Convenor: Dr. Geraldine Boyle, Senior Lecturer, Open University.
Discussant: Dr. Eugenia Caracciolo di Torella, University of Leicester
This symposium will examine the gendered expectations and experiences that characterise young people’s caring. The contributors are members of the International research network on young people’s gendered caring, led by the Open University. We will consider how young people and related services respond to familial, socio-cultural, policy and legal boundaries.
Adopting an intersectional lens, the papers will consider how gendered caring in early life intersects with other dimensions of identity to shape young people’s futures.
Title, presenter & synopsis of each paper:
- Dr. Başak Akkan, Istanbul Bilgi University, Turkey
Gendered unpaid care work in Turkey: intersectional inequalities of gender, class and age
In Turkey, NEET women and girls who are neither engaged in employment nor enrolled in education are heavily occupied with unpaid work (domestic and care). This care work needs public recognition to understand the social inequalities concerning being a NEET in highly gendered and familialist contexts like Turkey. This paper explores care as an inequality-enhancing phenomenon incorporating the multiple inequalities of gender, class, and age.
- Dr. Geraldine Boyle, Open University, UK:
Caring as young adults, creating new futures?
This paper draws on qualitative studies undertaken in England with young adult carers and the services that support them. How young people become involved in caring and what scope they have to choose different futures as adults will be discussed. An intersectional lens will be used to explore how social inequalities influence the likelihood of becoming a young adult carer, but also their choice over continuing caring in adulthood. The role of governmental policy in promoting or constraining young people’s agency will be discussed.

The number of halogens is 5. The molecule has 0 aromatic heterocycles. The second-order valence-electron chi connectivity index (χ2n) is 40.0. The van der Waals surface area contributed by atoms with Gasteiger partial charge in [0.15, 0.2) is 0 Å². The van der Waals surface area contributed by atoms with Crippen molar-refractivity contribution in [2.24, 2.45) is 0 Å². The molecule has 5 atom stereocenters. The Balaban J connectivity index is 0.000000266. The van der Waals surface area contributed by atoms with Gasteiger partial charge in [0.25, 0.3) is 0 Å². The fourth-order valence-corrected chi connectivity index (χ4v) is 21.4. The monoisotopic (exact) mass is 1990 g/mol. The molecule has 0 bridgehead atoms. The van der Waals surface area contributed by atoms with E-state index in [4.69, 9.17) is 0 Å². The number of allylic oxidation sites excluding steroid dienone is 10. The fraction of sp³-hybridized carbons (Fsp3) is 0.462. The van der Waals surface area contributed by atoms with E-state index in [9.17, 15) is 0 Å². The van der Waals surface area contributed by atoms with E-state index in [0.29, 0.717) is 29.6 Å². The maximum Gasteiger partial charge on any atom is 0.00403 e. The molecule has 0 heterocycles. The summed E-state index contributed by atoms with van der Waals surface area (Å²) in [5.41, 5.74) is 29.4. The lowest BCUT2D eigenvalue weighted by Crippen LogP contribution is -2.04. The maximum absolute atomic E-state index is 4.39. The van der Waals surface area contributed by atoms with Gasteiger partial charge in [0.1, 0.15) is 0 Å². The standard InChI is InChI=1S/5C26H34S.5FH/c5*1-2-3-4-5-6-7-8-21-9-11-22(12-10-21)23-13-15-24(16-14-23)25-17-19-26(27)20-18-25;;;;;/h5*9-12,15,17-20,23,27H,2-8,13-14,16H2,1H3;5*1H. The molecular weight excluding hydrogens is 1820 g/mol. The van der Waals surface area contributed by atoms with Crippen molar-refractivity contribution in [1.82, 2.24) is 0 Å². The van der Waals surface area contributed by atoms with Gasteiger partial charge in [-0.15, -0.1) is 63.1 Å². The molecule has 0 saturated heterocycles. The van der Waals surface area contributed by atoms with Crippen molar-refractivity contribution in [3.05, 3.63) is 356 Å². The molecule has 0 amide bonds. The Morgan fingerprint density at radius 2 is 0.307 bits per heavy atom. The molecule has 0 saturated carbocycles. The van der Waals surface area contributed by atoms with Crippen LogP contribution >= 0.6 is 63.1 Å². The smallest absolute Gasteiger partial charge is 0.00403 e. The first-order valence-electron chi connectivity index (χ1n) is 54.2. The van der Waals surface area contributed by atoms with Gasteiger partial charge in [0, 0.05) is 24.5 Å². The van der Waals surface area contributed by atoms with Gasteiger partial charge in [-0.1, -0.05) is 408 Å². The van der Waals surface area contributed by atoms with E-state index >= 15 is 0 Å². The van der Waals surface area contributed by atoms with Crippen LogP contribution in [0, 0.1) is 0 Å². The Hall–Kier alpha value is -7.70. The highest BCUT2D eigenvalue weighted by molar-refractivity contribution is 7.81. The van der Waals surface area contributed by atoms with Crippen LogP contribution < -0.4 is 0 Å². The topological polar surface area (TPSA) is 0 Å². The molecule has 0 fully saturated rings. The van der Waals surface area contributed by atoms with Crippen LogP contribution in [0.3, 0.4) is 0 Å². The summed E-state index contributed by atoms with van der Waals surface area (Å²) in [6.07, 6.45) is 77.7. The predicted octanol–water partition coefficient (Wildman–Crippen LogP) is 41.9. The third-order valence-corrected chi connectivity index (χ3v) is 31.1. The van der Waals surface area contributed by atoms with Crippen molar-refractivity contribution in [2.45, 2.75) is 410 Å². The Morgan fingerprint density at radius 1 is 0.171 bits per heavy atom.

- Elena Guggiari, Kalaidos University, Switzerland:
Young Carers in Switzerland: Awareness and support increase but young males remain hard to reach.
In Switzerland, 8% of children between 9 and 15 years old are young carers (YC). Switzerland finds itself on a preliminary level of awareness and policy responses to YCs (Leu et al, 2022). Awareness has been increasing and some national and regional support offers have been developed. Although almost half of young carers in Switzerland are young men, some support offers primarily reach female YCs. A study consisting of interviews with male YCs and experts aims to understand why.
- Dr. Trudi Cameron, University of Nottingham, UK:
Becoming young carers of stroke survivors
This paper explores the lived experience of children becoming young carers of stroke survivors. A survey of stroke survivors support identified that most of the young carers were female, reflecting that caring is a gendered phenomenon. Semi-structured interviews were conducted with young carers. None of them had been formally identified as young carers and they were not in receipt of any formal support. However, they were all working in a bi-directional relationship with the well parent to shape a new way of being to accommodate the changes wrought by stroke.